New moves to restore the jewel in city crown
TAKE a walk down Westgate Street and the history hits you almost everywhere you look. A medieval hotel, a former theatre, the reputed family home of Dick Whittington, and a museum where visitors can find a Tudor merchant’s house.
It is talked of by many as a jewel in Gloucester’s crown, but even civic chiefs admit that one of the original streets of Gloucester is looking a little tired.
For many visitors it is the first of the city’s primary streets they see after visiting the Cathedral, Gloucester’s most famous landmark.
But many of them probably would not know there is a former theatre or a 15th century resting place for pilgrims travelling to Gloucester.
Getting the historic street looking like it used to has become part of Gloucester City Council’s plans.
Recently, the authority was awarded £1.9 million to give the street some TLC. It is one of 68 high streets across England that will get a share of a £95 million pot known as the High Street Heritage Action Zone, but civic chiefs are aware they need to give it a catchier title.
Some of this will go towards rejuvenating the fire-hit grade I-listed Fleece Hotel, which could receive the same treatment as some of the buildings in Cheltenham. But businesses in the historic street and visitors to the city stand to gain from this pot of cash, too.
The grant will help bring about improvements on the street itself, from The Cross all the way down to the Folk of Gloucester, formerly known as the Gloucester Life Museum.
One hope is for an increase in interest in the street through archaeology and education.
At the end of it all, civic chiefs want to replicate the success of what has happened in parts of Southgate Street, which have seen sympathetic restoration works carried out on several shop fronts and landmarks following pedestrianisation.
For the past four years, Southgate Street has been given a facelift as part of a £1.2 million project.
Economic decline had left the area greatly needing some investment and the street looking unloved.
This project was designed to arrest that decline by supporting businesses and landlords to invest in their properties, encouraging wider investment and economic activity.
That led to civic chiefs restoring architectural details such as windows, doors and shop fronts and enhancing properties where ‘insensitive alterations’ had taken place.
One of the biggest changes has been at St Mary de Crypt church, which has come back into public use.
Hugh Worsnip, of Gloucester Civic Trust, said work in Southgate Street had “very successfully” made the area between the docks and the city centre more attractive.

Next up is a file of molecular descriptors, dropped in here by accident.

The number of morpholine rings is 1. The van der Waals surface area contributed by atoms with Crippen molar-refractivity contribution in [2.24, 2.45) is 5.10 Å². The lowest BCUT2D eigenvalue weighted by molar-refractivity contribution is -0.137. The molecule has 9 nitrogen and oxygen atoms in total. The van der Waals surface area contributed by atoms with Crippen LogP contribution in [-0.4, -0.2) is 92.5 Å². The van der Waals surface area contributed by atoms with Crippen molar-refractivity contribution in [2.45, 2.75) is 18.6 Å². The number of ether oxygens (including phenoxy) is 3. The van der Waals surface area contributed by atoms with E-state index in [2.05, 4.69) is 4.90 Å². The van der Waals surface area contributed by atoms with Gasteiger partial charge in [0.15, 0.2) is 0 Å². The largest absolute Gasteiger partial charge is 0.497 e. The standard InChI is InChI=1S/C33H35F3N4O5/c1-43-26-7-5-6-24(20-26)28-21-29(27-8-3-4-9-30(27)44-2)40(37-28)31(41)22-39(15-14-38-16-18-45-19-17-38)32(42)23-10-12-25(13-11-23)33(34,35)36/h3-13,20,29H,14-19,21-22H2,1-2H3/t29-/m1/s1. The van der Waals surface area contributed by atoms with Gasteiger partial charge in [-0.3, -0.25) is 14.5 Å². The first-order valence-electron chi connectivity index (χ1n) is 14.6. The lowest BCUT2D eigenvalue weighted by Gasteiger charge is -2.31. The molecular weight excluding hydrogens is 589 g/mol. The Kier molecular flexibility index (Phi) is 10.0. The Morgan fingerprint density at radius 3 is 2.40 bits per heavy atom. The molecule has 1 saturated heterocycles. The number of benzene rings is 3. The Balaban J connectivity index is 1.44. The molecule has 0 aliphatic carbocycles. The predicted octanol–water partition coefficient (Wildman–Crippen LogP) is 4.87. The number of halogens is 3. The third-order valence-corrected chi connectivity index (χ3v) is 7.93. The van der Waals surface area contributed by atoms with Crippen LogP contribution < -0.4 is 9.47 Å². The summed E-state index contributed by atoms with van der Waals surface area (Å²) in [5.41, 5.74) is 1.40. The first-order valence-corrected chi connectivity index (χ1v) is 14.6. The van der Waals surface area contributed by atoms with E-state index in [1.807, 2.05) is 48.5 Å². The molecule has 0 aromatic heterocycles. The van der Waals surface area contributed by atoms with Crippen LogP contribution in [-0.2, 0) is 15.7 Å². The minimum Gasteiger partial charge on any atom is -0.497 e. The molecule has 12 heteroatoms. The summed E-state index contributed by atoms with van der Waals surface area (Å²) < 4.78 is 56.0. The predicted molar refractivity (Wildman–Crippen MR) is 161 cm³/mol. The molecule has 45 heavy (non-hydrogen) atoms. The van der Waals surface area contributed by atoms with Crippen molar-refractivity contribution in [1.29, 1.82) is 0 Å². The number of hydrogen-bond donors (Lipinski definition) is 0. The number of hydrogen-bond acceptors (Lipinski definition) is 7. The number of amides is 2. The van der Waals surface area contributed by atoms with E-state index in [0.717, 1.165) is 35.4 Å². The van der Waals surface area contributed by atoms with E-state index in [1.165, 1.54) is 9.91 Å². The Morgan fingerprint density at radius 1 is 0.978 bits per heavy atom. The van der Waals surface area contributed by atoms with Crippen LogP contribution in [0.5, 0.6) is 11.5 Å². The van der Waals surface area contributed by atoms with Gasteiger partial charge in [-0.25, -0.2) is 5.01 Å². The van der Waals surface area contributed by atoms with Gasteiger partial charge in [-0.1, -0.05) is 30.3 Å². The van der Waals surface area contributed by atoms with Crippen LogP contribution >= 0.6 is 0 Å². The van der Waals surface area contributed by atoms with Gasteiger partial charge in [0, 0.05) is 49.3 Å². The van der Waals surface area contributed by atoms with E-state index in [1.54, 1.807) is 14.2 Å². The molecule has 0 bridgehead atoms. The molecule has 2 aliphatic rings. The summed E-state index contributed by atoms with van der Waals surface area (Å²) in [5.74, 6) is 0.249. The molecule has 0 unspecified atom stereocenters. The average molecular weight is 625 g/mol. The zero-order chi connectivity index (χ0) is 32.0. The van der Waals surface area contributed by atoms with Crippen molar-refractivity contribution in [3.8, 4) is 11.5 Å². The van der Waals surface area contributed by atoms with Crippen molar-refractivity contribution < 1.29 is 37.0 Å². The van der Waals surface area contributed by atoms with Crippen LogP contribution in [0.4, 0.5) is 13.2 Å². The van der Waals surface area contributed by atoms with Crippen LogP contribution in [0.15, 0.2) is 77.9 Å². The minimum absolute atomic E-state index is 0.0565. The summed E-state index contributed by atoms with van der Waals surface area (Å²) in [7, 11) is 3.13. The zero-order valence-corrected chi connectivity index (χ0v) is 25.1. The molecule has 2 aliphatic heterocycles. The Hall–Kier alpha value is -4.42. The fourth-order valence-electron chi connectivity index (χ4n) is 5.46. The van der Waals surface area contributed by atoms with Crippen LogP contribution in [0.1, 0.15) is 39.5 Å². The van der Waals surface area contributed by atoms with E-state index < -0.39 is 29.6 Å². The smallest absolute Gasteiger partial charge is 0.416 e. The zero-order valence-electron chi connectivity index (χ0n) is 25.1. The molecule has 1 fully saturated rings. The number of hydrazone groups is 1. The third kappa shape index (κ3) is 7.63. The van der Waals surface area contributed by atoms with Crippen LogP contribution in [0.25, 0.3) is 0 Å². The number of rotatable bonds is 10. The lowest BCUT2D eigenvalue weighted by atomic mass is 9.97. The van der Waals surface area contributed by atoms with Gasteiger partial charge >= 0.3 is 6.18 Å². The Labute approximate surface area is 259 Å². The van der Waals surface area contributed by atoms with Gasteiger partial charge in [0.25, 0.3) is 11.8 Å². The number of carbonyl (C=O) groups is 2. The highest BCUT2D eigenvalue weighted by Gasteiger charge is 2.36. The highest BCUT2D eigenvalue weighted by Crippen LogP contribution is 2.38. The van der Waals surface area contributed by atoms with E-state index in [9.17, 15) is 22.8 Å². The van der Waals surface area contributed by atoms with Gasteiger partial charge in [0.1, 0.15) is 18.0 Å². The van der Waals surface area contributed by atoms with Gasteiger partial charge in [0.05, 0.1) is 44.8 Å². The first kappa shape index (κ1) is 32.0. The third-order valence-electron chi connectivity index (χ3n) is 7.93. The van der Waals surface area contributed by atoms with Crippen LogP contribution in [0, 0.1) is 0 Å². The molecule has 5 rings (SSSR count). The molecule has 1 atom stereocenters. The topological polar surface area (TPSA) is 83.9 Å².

“If there’s a lot of old junk it means that people don’t find it very attractive,” he added. “It’s our primary street. All the shops are changing hands and we want to make them as attractive as possible.”
What both the Gloucester Civic Trust and the city council want to see happen through the cash is “to give more reasons for more people to spend more time here”.
Ian Edwards, head of place for Gloucester City Council, said: “It’s about re-purposing our empty and under-utilised buildings and re-populating the city with businesses and residents, after raising the quality in keeping with the ambition of the Fleece and the quality at the Cathedral.”
One of the ways the cash will be spent is by helping businesses do up shop fronts.
Mr Edwards added: “It will be the sort of scheme where we will put cash in, you put cash in, and we get a better job done.
“There will be match-funding. Whether it’s 50/50 is yet to be decided.”
Getting people into the empty spaces above the shops is something both Mr Edwards and Mr Worsnip want.
“We’re very keen that redundant spaces above shops should be used as accommodation so that the street is lively, so that the city isn’t deserted at night,” Mr Worsnip said.
While getting more people to move into the flats above will help the housing crisis, one businessman is not so sure it could work.
Mick Cant, of Gloucester Antiques Centre, believes that grade I-listed buildings, like the one his business occupies, should be rate-exempt.
He said: “It costs us far more to heat this building than a modern office building.
“We can either let these buildings go or use them, but to use them and maintain is so very expensive. The work that’s required is phenomenal.”
He is also not convinced that converting the top floors of a building into flats is so easy.
“The restrictions placed on us are extremely stringent and all that costs money,” he said.
Asked what he thought about Westgate Street, Mr Cant said: “It looks rundown because you’ve got so many empty businesses.
“Fortunately, not too many people look upwards. You can see some quite serious decline down this street,” citing the former charity shop next to The Sword Inn.
Paul James (C, Longlevens), leader of the city council, said Westgate Street was “our most complete historic street”.
“It does need some help to make it the jewel we know that it can be and I’m delighted we have been awarded this grant funding to help it reach its full potential,” he said.
“The award also includes funding for The Fleece, which will boost the efforts we are already making to regenerate this important site.”
The grade I-listed Fleece Hotel, and inset left, looks a sorry sight today but is set to be rejuvenated
Mick Cant, of Gloucester Antiques Centre